Butterflies of Alabama is a full-color, richly illustrated guide to the 84 known species of “true” butterflies (Papilionoidea) found within the state’s borders. For more than 14 years, the authors have made a close study of these showy, winged stars of the insect world, pursuing them in a great variety of habitats, rearing them, and photographing their remarkable life cycle stages—egg, larva (caterpillar), pupa (chrysalid or “cocoon”), and adult.
Each species account is accompanied by color photographs of live subjects in their natural habitats. Close-ups reveal fascinating details of camouflage, mimicry, coloration, and warning devices. The engaging text explains the highly evolved relationships between butterflies and the plants upon which they depend as well as the specialized adaptations that enable their survival within specific environmental niches. Included are range maps, flight times, caterpillar host plants, adult nectar sources, and identification tips—abundant information to tantalize budding as well as experienced butterfly watchers. In addition, pertinent conservation issues are addressed and appendices provide an annotated checklist of the state’s butterflies, a list of accidentals and strays, information on butterfly organizations, and recommended further reading.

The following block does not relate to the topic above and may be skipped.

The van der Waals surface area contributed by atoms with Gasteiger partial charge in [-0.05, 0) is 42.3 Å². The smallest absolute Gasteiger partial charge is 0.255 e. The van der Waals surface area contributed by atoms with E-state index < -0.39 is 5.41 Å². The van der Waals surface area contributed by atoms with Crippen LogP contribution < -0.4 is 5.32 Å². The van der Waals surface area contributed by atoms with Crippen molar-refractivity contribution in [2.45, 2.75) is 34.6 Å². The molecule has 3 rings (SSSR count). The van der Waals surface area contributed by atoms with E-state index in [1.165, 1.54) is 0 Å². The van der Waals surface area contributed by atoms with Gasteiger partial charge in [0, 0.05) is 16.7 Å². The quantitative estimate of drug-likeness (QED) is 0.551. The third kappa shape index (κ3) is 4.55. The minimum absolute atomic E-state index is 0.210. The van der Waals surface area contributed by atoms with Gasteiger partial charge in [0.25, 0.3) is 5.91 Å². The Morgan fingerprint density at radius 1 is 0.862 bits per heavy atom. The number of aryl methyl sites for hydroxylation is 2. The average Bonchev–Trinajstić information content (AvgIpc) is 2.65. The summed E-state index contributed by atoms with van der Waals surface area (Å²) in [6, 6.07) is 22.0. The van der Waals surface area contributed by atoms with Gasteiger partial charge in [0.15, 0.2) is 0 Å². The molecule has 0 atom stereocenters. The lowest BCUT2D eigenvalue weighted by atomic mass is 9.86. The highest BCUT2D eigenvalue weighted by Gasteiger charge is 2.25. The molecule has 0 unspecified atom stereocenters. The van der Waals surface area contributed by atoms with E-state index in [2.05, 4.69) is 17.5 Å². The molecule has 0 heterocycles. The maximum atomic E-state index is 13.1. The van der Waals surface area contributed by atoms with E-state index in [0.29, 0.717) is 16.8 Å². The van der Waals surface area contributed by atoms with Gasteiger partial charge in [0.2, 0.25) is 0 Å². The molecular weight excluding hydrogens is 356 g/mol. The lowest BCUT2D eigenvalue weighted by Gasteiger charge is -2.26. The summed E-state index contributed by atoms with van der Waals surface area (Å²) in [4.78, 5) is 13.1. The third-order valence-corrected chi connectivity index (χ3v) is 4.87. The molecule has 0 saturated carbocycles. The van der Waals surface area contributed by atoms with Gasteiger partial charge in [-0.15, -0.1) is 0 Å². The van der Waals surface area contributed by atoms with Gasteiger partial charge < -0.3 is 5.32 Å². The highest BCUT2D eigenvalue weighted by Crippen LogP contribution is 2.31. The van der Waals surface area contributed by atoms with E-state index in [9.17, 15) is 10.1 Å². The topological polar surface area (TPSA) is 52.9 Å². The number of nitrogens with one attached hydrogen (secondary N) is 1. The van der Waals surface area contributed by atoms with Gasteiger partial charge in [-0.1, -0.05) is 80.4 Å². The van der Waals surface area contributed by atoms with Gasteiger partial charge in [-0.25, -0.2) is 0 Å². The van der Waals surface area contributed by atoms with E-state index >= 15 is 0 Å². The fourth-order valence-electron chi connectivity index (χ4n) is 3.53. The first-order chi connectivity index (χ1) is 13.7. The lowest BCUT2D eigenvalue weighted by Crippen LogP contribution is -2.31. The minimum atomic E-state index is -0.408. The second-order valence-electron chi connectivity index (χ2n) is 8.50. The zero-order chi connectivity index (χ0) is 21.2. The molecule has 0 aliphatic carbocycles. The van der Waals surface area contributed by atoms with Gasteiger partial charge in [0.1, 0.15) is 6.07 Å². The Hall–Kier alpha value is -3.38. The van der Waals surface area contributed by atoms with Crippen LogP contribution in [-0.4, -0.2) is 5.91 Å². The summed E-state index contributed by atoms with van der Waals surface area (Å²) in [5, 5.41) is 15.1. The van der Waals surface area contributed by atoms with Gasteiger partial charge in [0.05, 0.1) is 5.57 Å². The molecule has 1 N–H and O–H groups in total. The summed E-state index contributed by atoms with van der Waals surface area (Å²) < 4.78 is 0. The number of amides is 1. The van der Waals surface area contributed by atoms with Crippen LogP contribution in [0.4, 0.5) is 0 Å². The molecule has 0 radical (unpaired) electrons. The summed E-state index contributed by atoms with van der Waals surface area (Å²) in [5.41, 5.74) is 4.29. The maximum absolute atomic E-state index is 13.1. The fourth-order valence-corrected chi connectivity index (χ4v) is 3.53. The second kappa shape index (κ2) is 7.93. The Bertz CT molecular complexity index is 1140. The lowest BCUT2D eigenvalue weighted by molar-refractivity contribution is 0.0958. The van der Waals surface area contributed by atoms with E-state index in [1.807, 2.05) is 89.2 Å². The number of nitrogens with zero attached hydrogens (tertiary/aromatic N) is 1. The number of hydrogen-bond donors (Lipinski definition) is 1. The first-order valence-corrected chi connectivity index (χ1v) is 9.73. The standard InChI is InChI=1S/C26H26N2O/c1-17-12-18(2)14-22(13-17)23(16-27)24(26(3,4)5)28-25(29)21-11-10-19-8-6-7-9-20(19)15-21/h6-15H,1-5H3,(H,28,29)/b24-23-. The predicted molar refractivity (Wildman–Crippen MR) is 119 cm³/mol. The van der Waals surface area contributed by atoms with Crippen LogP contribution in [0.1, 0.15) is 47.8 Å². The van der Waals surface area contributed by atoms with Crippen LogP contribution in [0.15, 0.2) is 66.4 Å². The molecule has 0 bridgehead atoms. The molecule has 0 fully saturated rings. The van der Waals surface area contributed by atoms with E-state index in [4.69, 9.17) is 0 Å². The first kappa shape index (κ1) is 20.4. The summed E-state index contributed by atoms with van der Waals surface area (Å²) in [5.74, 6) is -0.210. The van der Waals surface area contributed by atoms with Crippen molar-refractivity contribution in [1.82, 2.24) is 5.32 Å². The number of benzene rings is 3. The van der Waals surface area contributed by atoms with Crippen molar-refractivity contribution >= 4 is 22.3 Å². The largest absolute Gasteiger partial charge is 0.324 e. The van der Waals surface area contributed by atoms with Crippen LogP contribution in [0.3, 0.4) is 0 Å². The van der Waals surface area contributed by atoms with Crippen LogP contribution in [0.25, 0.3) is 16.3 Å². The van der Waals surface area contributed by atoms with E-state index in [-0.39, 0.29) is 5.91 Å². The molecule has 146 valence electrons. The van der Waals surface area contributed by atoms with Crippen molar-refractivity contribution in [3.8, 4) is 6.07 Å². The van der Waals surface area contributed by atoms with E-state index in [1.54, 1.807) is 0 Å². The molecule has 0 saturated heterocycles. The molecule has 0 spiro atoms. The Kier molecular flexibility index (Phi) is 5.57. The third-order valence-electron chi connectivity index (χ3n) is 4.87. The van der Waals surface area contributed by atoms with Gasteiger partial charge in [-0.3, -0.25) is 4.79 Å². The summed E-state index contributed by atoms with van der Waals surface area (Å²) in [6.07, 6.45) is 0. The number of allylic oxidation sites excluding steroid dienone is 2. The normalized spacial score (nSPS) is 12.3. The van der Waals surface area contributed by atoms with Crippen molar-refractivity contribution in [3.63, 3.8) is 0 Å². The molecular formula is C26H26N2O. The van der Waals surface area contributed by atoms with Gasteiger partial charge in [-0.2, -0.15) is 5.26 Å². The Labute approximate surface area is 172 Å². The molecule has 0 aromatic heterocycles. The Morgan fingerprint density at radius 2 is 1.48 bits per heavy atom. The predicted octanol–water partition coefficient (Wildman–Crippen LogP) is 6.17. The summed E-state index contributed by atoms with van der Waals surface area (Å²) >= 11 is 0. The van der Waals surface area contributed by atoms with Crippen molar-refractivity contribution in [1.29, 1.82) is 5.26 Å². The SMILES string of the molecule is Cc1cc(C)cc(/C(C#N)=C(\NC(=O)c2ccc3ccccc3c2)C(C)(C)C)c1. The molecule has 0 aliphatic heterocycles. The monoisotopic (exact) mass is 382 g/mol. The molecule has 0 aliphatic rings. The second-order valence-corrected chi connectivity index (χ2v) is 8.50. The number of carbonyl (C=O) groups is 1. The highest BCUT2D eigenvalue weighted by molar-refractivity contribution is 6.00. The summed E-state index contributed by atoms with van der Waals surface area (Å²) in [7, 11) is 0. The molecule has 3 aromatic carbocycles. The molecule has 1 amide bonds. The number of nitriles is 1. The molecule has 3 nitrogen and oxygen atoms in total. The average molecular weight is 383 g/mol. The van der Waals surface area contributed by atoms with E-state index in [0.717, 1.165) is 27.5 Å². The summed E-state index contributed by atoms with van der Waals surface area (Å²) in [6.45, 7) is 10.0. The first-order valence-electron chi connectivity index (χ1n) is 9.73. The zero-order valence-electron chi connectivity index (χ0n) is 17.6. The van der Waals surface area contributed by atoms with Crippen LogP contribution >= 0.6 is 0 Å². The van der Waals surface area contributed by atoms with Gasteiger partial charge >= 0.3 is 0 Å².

With its non-technical language, simple format, and beautiful images, Butterflies of Alabama is accessible and appealing to anyone who appreciates Alabama’s amazing natural wealth.
Publication is supported in part by the Citizens of the City of Selma, Alabama's Butterfly Capital.
About the Author
Sara Bright is a professional photographer whose work has been featured in Canoe, Southern Living, Birder’s World, Outdoor Life, Geo, and Portico, and is on permanent display at McDonald’s Corporation, Alabama Power, Wachovia Bank, and the Birmingham Botanical Gardens.
Paulette Haywood Ogard has taught classes on wildflowers and native plants at the University of Alabama at Birmingham and conducted workshops throughout the southeast on wildlife habitats, butterflies, and butterfly gardening.
Read an Excerpt
Butterflies of Alabama
Glimpses into Their Lives
By Paulette Haywood Ogard, Sara Bright
The University of Alabama PressCopyright © 2010 The University of Alabama Press
All rights reserved.
Using the Species Accounts